Recently, PBDs have made significant investments in projects that could mitigate the risks of climate change and conserve the environment.

These banks are constantly engaged in projects like these… projects that help improve the standards of living, try to nip inequality in the bud and promote sustained economic change.

India’s State Today with Regards to Public Development Banks

India isn’t new to the concept of Public Development Banks. Since independence, the Indian Government has given birth to numerous development finance institutions (DFIs) with the sole purpose of facilitating inclusive growth and sustainable development.

The National Bank for Agriculture and Rural Development (NABARD), developed in 1982, is perhaps a prominent example of one such institution. NABARD’s primary objective has been to uplift rural livelihood and promote agricultural productivity. It does so by offering finance to farmers and promoting rural entrepreneurship in the process.

We also have the establishment of the Small Industries Development Bank of India (SIDBI) in 1990, which is responsible for the funding and promotion of micro, small, and medium-sized enterprises.

Furthermore, we have the EXIM Bank established in 1982. This is yet another financial institution owned by the GOI, whose primary objective is to fund and promote India’s international trade.

While there isn’t a dearth of such DFI’s in India, most of these institutions haven’t been effective in obtaining their objectives like the Indian government would’ve hoped. India has seen the premature closing of many of its DFIs. Others like the ICICI and IDBI transitioned to commercial banks.

Moreover, some even argue that these DFI’s don’t embody the spirit of public development banks. This has reignited conversations recently on the need for a national development bank.

Will India Benefit from a National Development Bank?

The idea of establishing a national development bank in India isn’t new. This has been a constant subject of debate among policymakers and industry experts for decades now. Those in favor of a national development bank argue that such an institution could streamline developmental efforts across the country and expedite economic growth.

A national development bank does hold the potential of alleviating various issues that have plagued the Indian society and economy since independence. Economists argue that it could accelerate industrialization, lead to critical investment in areas such as energy and transportation, and also promote technological innovation across various industries.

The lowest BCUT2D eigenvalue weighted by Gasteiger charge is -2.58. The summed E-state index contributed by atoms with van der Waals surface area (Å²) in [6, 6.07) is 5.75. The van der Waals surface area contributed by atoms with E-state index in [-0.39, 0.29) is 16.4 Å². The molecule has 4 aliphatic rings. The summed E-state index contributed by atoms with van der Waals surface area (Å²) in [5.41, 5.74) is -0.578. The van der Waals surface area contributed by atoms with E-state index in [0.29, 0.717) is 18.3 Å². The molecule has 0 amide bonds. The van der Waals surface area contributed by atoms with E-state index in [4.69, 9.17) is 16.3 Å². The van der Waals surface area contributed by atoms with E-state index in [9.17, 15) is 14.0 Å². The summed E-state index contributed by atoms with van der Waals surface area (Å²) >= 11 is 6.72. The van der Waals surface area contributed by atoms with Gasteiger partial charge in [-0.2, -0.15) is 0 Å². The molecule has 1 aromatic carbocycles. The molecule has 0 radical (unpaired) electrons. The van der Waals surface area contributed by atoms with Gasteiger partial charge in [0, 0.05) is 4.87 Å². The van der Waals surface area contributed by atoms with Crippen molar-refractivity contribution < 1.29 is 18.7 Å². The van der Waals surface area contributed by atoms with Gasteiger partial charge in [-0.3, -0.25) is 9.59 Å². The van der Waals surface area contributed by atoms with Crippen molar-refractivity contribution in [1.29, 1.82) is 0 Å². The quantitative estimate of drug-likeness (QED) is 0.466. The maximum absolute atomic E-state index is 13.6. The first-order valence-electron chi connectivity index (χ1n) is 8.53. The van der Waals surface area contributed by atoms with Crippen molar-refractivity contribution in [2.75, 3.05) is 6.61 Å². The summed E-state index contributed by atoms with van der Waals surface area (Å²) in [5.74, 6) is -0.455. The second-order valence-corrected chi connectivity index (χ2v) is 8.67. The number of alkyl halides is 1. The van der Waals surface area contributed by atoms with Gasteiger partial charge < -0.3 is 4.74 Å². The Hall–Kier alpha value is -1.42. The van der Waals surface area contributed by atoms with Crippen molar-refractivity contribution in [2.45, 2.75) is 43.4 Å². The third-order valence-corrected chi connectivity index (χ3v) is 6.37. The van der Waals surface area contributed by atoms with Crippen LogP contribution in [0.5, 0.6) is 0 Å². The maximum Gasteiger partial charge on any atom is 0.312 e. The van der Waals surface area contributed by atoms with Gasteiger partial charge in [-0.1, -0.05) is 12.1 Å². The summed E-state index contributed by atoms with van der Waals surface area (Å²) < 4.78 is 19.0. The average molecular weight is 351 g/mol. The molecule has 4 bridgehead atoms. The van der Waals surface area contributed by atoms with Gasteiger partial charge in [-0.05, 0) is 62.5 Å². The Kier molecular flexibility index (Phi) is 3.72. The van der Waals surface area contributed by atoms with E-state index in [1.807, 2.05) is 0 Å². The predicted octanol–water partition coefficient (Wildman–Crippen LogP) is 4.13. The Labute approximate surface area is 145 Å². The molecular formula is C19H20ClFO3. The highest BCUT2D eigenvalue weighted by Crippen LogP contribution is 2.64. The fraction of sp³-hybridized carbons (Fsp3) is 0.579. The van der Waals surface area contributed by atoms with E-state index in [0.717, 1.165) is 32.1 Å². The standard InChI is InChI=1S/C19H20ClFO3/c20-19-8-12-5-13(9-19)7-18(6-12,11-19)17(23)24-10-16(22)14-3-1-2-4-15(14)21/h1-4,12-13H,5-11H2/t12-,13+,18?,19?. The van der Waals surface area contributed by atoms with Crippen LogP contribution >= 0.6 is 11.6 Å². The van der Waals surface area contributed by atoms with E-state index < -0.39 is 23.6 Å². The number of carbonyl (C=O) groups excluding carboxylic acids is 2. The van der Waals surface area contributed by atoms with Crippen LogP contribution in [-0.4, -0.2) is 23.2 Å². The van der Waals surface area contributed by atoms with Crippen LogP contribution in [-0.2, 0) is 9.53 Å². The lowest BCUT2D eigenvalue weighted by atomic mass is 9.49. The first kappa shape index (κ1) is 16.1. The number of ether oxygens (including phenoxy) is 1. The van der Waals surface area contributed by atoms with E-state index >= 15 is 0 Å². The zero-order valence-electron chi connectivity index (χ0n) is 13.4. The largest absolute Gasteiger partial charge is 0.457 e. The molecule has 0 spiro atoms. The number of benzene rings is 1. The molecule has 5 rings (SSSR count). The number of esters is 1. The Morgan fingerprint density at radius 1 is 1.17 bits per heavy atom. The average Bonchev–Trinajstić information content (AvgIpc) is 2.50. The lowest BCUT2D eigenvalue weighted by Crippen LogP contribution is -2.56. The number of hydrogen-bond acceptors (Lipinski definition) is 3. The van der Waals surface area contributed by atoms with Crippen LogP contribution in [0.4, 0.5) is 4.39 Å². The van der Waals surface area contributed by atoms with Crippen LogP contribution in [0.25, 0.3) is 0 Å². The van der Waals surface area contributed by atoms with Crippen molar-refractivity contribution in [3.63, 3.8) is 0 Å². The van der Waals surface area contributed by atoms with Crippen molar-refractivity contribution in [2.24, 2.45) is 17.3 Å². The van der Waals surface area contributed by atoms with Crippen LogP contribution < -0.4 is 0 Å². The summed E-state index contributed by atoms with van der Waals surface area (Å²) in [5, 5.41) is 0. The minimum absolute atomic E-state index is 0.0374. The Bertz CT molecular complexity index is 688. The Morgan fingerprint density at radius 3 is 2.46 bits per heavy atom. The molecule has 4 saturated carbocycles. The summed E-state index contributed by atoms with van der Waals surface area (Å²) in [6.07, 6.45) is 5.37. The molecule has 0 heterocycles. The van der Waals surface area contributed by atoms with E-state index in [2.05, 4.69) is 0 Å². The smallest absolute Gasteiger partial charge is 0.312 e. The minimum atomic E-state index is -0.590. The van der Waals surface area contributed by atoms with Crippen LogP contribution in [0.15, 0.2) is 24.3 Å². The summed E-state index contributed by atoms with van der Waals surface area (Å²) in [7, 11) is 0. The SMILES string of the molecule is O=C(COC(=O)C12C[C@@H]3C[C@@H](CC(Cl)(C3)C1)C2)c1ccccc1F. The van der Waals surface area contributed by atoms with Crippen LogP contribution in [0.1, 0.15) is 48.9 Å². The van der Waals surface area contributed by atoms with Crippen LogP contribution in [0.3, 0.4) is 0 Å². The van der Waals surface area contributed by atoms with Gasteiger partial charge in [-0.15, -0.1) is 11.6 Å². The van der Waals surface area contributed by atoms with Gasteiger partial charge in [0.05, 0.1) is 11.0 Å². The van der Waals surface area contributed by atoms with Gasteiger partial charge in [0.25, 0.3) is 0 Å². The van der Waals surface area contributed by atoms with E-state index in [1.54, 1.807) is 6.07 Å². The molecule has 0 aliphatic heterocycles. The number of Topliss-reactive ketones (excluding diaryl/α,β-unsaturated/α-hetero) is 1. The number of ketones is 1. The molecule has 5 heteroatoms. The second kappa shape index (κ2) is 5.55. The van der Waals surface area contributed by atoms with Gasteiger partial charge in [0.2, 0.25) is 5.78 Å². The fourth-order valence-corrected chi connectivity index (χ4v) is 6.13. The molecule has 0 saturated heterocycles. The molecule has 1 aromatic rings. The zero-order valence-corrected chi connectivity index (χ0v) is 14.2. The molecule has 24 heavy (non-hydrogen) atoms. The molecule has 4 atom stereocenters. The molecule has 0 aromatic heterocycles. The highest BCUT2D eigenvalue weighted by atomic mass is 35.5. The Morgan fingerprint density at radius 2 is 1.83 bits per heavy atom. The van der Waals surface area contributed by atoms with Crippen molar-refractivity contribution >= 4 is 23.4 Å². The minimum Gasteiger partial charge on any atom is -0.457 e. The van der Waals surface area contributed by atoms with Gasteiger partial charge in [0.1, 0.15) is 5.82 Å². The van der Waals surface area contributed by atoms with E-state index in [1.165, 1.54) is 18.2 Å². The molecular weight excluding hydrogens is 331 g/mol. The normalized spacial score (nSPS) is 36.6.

A national development bank could channel resources to communities in India that desperately need them. It could address inequality in the country, and lead to the rise of social entrepreneurship.

On the other hand, critics argue that the establishment of a National Development Bank won’t be without its risks. Some argue that a bank performing the same functions as many of the existing DFI’s could result in unnecessary confusion and fund misallocations.

Moreover, clearly defining the governance structure and accountability mechanism of such a large state-owned institution can be daunting, time-consuming, and resource-intensive.

The Bottom Line

Public development banks serve as invaluable instruments today in the world’s pursuit of lasting economic progress. While India does have institutions that embody the underlying principles of a PBD, it lacks a dedicated national development bank. This has led to many economists and policymakers contemplating what it could mean to establish one today. 

On one hand, we know how effective a dedicated NBD can be when it comes to mobilizing resources and sustainable development. On the other, the challenges that come with forming such an entity can’t be ignored as well.

Ultimately, a national development bank could be the shot in the arm this country needs for a future where everyone thrives.